Tattoo made its mark on this mother
By MARY VINEYARD
Last summer, at the age of 42, I decided to get a tattoo -- a cluster of violet grapes and green leaves and tendrils just above my right ankle.
Inscribing on my body a colorful, permanent symbol was a way of branding, claiming, possessing myself, with a certainty that whatever ravages time and age and fate have inflicted on my body, there is one two-by-four inch plane of my own skin that I unreservedly consider beautiful.
When my daughter was 15, she experienced a violent trauma and immediately afterwards began begging for permission to get a tattoo on her chest. I didnt insist that she articulate her reasons, and I think her desire for a tattoo had begun months earlier. But as a mother I would at that moment have given her anything -- a ticket to the moon, my own right arm, anything at all.
As a professional bodyworker, I believed that instinctively, intuitively, she was making an attempt to reclaim her body as her own, to place a protective talisman on herself, an eminently wise response to the experience of being the victim of a crime. The tattoo she chose was simultaneously bright and dark, whimsical and forceful, and impossible to ignore. A strong young woman stood firm.
Now, four years later, I was single for the first time in my adult life and up to my eyebrows in midlife restructuring. When my daughter asked what I wanted for Mothers Day, I answered that I didnt really want anything at all anymore. But someday, I said, when Im thin, when Im stable, when I know who I am, Id love to have a tattoo.
She looked at me with that penetrating no-nonsense gaze of untarnished youth and said something like, Thats stupid. Do it now.
A few days earlier, we had just met a 35-year-old woman whose teenage sons had surprised her with a navel-piercing for her birthday. Ah, the wisdom of the young -- leaping over our resistances, our scars, our self-consciousness and weariness. Do it now, they insist, knowing something about time we have forgotten.
I asked an artist friend to design my grape cluster. Then my daughter introduced me to the young man who had done her tattoo. Since my own children are in their young adulthood and I love them wildly, unquestioningly, I am positively prejudiced toward young people. It was not difficult at all, really, to place my health, safety and aesthetic future literally into the hands of this thin, waifish, tattooed, pierced person barely past boyhood. I trusted, and it was true, that he was a skilled professional. His touch was gentle and accurate; he frowned with concentration and over the course of 40 minutes paid utmost attention to the intricate details of piercing flesh and inserting dye.
I lay back on the reclining chair and willed a steady release of endorphins into my system, while I gazed around at the oddest decorating scheme I have ever seen. A large, unlit fish tank held a lone, possibly lonely angel fish. On shelves were masks of screaming monsters, and on the walls were posters in that heavy-metal angular, anguished style that must have some meaning beyond my capacity to understand.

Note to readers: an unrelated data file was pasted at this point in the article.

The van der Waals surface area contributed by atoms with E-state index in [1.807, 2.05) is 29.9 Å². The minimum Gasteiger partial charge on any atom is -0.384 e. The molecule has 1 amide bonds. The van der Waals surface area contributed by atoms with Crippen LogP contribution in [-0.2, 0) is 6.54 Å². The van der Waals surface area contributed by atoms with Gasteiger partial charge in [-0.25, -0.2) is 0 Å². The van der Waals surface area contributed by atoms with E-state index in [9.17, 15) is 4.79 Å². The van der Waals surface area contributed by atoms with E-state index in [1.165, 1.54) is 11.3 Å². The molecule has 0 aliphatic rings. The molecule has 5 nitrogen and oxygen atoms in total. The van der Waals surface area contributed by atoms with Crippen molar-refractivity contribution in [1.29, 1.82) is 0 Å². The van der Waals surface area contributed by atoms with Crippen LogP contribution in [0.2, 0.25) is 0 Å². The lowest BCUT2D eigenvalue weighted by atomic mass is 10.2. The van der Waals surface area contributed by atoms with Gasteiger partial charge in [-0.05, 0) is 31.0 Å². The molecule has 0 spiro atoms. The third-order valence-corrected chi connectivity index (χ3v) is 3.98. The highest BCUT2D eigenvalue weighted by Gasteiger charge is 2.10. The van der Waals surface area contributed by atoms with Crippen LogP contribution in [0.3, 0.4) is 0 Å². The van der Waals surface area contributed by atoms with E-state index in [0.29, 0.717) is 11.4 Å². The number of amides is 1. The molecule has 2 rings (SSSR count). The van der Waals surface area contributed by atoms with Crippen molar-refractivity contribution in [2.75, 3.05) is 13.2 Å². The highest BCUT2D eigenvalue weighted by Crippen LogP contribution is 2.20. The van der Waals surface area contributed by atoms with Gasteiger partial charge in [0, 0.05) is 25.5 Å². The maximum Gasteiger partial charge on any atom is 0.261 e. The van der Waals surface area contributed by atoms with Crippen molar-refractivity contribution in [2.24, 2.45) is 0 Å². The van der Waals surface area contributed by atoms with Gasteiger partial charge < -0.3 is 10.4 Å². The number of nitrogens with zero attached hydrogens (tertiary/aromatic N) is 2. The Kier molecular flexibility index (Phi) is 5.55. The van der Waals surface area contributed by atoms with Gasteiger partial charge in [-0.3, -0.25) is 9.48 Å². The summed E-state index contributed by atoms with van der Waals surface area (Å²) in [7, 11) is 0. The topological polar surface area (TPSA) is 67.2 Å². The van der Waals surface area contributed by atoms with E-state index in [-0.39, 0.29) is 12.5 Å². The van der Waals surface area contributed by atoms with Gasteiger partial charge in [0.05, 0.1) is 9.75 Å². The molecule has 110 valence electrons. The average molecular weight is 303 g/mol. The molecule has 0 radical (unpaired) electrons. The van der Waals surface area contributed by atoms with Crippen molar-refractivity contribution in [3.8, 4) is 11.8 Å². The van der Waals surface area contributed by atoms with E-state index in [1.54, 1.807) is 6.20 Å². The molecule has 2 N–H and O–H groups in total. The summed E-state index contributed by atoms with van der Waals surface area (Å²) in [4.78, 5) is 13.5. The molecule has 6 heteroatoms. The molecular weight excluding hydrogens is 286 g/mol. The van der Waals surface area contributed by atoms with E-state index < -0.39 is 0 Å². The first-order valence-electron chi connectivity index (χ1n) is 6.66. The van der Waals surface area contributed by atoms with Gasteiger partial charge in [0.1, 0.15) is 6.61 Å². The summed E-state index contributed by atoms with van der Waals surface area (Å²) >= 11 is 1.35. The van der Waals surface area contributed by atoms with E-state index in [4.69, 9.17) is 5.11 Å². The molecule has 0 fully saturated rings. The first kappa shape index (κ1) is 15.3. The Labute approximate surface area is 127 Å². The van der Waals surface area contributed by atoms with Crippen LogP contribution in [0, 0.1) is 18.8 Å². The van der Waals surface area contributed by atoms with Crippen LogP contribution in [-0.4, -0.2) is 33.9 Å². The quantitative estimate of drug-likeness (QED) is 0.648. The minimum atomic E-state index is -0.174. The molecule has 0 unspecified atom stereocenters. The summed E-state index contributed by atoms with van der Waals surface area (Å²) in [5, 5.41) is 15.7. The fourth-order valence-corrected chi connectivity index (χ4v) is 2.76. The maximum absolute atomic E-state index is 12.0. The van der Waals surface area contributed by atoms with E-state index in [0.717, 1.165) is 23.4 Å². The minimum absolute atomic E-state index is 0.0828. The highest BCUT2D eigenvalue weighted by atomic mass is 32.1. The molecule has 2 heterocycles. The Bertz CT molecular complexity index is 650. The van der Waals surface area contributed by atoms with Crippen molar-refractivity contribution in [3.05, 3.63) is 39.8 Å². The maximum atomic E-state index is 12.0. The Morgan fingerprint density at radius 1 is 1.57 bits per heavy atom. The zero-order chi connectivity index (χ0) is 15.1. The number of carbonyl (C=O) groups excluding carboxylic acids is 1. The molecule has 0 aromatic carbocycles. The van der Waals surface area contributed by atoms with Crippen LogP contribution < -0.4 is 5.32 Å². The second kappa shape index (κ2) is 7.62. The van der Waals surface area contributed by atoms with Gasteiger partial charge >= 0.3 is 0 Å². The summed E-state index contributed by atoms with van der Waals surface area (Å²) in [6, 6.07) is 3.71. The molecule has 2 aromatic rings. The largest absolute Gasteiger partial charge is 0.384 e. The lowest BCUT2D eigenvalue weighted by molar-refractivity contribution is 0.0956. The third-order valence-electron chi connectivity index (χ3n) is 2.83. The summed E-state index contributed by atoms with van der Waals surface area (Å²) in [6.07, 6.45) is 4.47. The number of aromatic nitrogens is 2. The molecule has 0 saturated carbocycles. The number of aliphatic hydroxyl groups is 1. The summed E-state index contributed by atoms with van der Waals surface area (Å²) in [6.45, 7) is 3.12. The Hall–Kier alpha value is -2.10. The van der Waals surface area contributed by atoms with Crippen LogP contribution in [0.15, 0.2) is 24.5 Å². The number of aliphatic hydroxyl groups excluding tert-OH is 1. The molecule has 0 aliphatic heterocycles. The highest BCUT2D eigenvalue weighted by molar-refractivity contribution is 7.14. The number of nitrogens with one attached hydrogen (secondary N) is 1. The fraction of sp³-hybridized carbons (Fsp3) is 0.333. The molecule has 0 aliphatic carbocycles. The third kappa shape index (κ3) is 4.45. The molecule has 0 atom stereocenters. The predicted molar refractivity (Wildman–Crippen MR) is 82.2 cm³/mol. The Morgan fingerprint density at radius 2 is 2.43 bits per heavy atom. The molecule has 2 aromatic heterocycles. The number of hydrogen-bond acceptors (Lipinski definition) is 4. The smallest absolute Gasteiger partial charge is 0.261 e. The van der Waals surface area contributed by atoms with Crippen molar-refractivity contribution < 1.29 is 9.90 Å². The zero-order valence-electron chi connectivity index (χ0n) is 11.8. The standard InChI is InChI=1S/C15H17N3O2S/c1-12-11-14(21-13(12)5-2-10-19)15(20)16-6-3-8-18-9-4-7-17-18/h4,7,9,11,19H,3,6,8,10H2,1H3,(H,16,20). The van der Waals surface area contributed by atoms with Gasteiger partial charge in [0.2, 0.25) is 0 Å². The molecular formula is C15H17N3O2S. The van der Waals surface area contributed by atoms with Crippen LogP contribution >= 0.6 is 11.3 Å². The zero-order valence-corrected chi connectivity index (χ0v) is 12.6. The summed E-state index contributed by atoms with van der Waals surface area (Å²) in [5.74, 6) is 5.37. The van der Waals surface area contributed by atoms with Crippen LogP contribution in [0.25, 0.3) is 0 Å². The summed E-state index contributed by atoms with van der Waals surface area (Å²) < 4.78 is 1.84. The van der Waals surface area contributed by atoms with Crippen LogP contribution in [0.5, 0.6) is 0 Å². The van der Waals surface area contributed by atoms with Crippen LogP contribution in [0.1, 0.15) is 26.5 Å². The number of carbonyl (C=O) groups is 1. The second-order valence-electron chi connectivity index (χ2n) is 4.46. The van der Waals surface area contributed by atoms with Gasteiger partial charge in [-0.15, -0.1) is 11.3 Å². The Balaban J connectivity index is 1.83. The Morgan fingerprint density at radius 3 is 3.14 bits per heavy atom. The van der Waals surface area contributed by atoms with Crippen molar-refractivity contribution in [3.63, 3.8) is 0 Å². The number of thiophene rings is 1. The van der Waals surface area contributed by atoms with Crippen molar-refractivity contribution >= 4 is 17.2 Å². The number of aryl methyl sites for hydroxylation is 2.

Incongruously, over the door was a very ordinary picture of the Immaculate Heart of Mary, the kind any grandmother would have had on her bedroom wall or in her living room shrine. It occurred to me that she represents, along with similar images of the Sacred Heart or the Crucifixion, something not so different from the knowledge and feeling people seek in these various forms of body art -- the pain, the union, the transformation.
When my tattoo was finished I floated outside in a state of mild ecstasy and for the next few days did the usual dance of babying it, marveling at it, showing it off. What a high it was to have done a completely superfluous act, to have identified myself in a unique way and at the same time to have become linked through a shared physical experience with other beings. Mine is now part of the huge collection of decorated human bodies, including those of prisoners and gang members, adolescents initiating themselves and each other and adults of all ages, classes, races and professions, all making gestures of self-expression.
I also feel a dark connection to the past, a solidarity with the millions who were involuntarily tattooed, numbered, in Nazi concentration camps. And I know I am bound also with animals, our fellow creatures whom we so blithely brand and clip and tag and label.
I, who avidly avoid fads of all types, who shun pop culture, have taken my place among the marked multitude. Yet I am more myself, more singular than ever.
There is an exhilarating power in the belief that every act of self-possession moves the whole project forward, frees everyone a little. The ultimate point of individuation is service to the whole: We rise so we can submit. We separate so that we can rejoin the collective in a more conscious state.
The pursuit of the elusive, impermanent, ever-fluid I leads again, always, into the eternal, universal We. All the sparks return, in the end, to the original flame.
Mary Vineyard writes from Albuquerque, N.M.
National Catholic Reporter, February 19, 1999